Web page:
One of five black women golfers who were told to leave a Pennsylvania club said Tuesday it felt like they were playing ‘‘with targets on our backs.’’
Representatives of the Grandview Golf Club in York told the group at the second hole they were playing too slowly Saturday, said Sandra Harrison.
After the ninth hole, about an hour and 45 minutes later, the group of white men told them they took too long a break and needed to leave.
Harrison said she and two other women left because they were so rattled by the treatment.
‘‘It was like we were playing with targets on our backs,’’ she said. ‘‘What other reason could there be other than we were guilty of being black while golfing?’’
The club called police on the two women who remained. No charges were filed.
Club co-owner JJ Chronister has said she called the women personally to ‘‘sincerely apologize.’’
It’s part of golf etiquette that slow-moving players let groups behind them play through if they are holding things up, and often golf courses have employees who monitor the pace of play, letting golfers know when they are taking too long.
The five are part of a larger group of local women known as Sisters in the Fairway. The group has been around for at least a decade, and all of its members are experienced players who have golfed all over the country and world. They’re very familiar with golf etiquette, Harrison said.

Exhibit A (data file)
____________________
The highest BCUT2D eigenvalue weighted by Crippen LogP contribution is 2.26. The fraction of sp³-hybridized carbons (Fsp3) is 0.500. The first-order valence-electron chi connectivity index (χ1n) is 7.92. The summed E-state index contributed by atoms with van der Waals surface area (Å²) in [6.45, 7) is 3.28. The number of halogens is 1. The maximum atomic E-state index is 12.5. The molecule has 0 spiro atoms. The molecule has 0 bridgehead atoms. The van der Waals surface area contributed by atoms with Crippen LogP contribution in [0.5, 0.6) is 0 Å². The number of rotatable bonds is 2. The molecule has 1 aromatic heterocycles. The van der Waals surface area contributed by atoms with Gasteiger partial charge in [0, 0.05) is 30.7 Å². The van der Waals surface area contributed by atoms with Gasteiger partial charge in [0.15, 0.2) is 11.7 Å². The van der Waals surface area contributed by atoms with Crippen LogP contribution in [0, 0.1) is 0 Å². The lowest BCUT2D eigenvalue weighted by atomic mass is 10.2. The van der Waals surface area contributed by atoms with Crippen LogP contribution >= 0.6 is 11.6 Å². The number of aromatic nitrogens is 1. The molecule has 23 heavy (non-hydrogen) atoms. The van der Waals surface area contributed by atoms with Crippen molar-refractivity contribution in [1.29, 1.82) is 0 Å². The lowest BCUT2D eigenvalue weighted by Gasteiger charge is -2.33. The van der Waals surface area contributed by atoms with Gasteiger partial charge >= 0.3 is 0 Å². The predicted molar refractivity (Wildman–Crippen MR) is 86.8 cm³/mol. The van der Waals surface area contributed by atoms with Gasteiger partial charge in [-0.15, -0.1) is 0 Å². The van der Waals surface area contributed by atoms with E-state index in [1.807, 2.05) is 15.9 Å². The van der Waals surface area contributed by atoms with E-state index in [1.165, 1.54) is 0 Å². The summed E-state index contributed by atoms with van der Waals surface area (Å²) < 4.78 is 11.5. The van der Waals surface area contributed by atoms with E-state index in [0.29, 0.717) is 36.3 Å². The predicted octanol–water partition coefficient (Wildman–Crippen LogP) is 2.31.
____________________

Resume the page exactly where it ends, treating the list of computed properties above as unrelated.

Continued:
Normally clubs don’t allow groups larger than four. Sandra Thompson told the York Daily Record she was the last member to arrive, and checked with a clerk to see if it was OK to join the four others, knowing a fifth member might be an issue. The clerk said it was fine, said Thompson, an attorney and president of the York branch of the NAACP.
Thompson posted a video on her Facebook page showing the interaction with club co-owner Jordan Chronister, his father, former York County Commissioner Steve Chronister, and several other white, male employees.
In it, Jordan Chronister tells the woman he’s been timing them and tells them to leave the premises. The women argued they took an appropriate break, and that the men behind them were still on their beer break and not ready to tee off.
The women were told that the police had been called, and so they waited.
Northern York County Regional Police arrived, conducted interviews and left without charging anyone.
‘‘We were called there for an issue, the issue did not warrant any charges,’’ Northern York County Regional Police Chief Mark Bentzel told the York Daily Record.
JJ Chronister told the newspaper Sunday that she called the women personally to apologize. She said she hopes to meet with them to discuss how the club can use what happened as a learning experience and do better in the future.